Safe access to drinking water is a basic and essential human necessity. Water shortage causes risks to food and nutritional security, as it threatens the required food supply for the survival of a population. Besides that, polluted water weakens or even destroys the natural ecosystems that sustain human health and biodiversity.
The UN points out that there are still around one billion citizens on Earth who do not have access to an adequate supply (the equivalent to at least 20 liters of water daily at a distance of up to one kilometer). According to data from the World Resources Institute (WRI) disclosed in 2015, over 30 countries will face high-risk hydric crises in the next 25 years. The report measured the demand and availability of water in 167 nations.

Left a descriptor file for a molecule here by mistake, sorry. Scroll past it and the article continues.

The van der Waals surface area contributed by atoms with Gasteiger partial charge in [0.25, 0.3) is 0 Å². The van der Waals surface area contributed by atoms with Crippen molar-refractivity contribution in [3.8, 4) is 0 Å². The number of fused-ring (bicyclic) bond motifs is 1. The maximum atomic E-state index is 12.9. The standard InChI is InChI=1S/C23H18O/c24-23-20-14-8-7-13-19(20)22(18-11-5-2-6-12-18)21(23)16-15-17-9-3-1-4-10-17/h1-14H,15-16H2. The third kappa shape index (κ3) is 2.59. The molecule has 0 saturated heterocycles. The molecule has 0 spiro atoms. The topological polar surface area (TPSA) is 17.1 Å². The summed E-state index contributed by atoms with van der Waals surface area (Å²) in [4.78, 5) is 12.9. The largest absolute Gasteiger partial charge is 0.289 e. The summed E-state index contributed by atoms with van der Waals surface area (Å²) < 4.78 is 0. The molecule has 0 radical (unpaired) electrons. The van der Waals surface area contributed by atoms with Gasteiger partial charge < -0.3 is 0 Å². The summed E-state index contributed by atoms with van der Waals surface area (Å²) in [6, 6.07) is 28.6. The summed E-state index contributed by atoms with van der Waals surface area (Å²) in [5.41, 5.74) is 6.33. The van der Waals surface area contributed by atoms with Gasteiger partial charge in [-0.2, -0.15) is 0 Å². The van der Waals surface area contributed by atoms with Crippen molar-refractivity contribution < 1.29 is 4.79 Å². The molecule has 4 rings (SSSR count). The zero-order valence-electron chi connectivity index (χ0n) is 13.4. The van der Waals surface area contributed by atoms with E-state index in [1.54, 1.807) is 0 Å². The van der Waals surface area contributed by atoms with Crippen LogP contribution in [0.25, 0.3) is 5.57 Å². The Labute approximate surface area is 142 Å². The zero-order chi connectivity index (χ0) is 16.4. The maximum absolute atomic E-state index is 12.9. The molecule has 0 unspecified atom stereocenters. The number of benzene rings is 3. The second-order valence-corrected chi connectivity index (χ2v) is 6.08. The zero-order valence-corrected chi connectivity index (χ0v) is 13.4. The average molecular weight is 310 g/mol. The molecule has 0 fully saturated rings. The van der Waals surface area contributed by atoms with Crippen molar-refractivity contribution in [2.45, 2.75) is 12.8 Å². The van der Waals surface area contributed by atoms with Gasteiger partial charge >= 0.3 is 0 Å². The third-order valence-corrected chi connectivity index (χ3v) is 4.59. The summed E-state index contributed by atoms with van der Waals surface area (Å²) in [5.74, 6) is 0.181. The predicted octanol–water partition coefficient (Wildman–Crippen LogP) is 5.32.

There are various large cities, around the world, reaching a crisis level that can be considered as in a hydric collapse status. After overcoming that great challenge nowadays, they have adapted to new methods for dealing with water supply. And these serve as models to be followed concerning the usage of technology, science, and awareness on water consumption.
Faced with this problem, ATLANTICO brings a series of reports as public managers solving the issues related to water collapse in three spaces: in Cape Verde, in the city of São Paulo and in Cape Town.